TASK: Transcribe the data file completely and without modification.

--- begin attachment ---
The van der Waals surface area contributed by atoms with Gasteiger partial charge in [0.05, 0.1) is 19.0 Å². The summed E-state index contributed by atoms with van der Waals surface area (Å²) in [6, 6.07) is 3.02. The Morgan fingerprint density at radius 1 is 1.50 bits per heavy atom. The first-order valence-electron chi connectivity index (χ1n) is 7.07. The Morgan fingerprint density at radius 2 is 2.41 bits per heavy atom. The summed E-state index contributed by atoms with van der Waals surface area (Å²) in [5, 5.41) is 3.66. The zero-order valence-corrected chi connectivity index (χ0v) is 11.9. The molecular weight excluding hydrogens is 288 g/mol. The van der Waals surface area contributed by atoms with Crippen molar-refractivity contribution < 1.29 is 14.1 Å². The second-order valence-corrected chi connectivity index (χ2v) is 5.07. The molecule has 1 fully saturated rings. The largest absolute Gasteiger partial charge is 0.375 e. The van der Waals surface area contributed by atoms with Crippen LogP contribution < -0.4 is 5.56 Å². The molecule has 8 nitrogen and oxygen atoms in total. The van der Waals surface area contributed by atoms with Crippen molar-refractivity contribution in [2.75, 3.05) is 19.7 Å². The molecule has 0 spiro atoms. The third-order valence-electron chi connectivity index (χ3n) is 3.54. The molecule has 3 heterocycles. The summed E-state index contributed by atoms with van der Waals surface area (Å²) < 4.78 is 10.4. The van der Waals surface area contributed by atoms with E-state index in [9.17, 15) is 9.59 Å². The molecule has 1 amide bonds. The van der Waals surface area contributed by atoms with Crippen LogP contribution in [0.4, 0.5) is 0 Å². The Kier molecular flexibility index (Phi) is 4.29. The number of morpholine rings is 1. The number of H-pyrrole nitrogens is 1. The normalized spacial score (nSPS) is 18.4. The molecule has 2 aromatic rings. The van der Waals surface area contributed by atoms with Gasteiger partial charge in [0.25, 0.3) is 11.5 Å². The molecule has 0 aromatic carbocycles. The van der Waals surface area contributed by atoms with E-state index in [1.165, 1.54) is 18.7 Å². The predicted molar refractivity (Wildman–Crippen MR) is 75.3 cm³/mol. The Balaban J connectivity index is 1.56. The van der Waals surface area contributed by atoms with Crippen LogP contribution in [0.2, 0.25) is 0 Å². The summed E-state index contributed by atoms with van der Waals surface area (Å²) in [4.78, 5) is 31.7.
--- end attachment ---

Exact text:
The van der Waals surface area contributed by atoms with Gasteiger partial charge in [0.05, 0.1) is 19.0 Å². The summed E-state index contributed by atoms with van der Waals surface area (Å²) in [6, 6.07) is 3.02. The Morgan fingerprint density at radius 1 is 1.50 bits per heavy atom. The first-order valence-electron chi connectivity index (χ1n) is 7.07. The Morgan fingerprint density at radius 2 is 2.41 bits per heavy atom. The summed E-state index contributed by atoms with van der Waals surface area (Å²) in [5, 5.41) is 3.66. The zero-order valence-corrected chi connectivity index (χ0v) is 11.9. The molecular weight excluding hydrogens is 288 g/mol. The van der Waals surface area contributed by atoms with Crippen molar-refractivity contribution < 1.29 is 14.1 Å². The second-order valence-corrected chi connectivity index (χ2v) is 5.07. The molecule has 1 fully saturated rings. The largest absolute Gasteiger partial charge is 0.375 e. The van der Waals surface area contributed by atoms with Crippen LogP contribution < -0.4 is 5.56 Å². The molecule has 8 nitrogen and oxygen atoms in total. The van der Waals surface area contributed by atoms with Crippen molar-refractivity contribution in [2.75, 3.05) is 19.7 Å². The molecule has 0 spiro atoms. The third-order valence-electron chi connectivity index (χ3n) is 3.54. The molecule has 3 heterocycles. The summed E-state index contributed by atoms with van der Waals surface area (Å²) < 4.78 is 10.4. The van der Waals surface area contributed by atoms with E-state index in [9.17, 15) is 9.59 Å². The molecule has 1 amide bonds. The van der Waals surface area contributed by atoms with Crippen LogP contribution in [0.4, 0.5) is 0 Å². The Kier molecular flexibility index (Phi) is 4.29. The number of morpholine rings is 1. The number of H-pyrrole nitrogens is 1. The normalized spacial score (nSPS) is 18.4. The molecule has 2 aromatic rings. The van der Waals surface area contributed by atoms with Gasteiger partial charge in [0.25, 0.3) is 11.5 Å². The molecule has 0 aromatic carbocycles. The van der Waals surface area contributed by atoms with E-state index in [1.165, 1.54) is 18.7 Å². The predicted molar refractivity (Wildman–Crippen MR) is 75.3 cm³/mol. The Balaban J connectivity index is 1.56. The van der Waals surface area contributed by atoms with Crippen LogP contribution in [0.2, 0.25) is 0 Å². The summed E-state index contributed by atoms with van der Waals surface area (Å²) in [4.78, 5) is 31.7.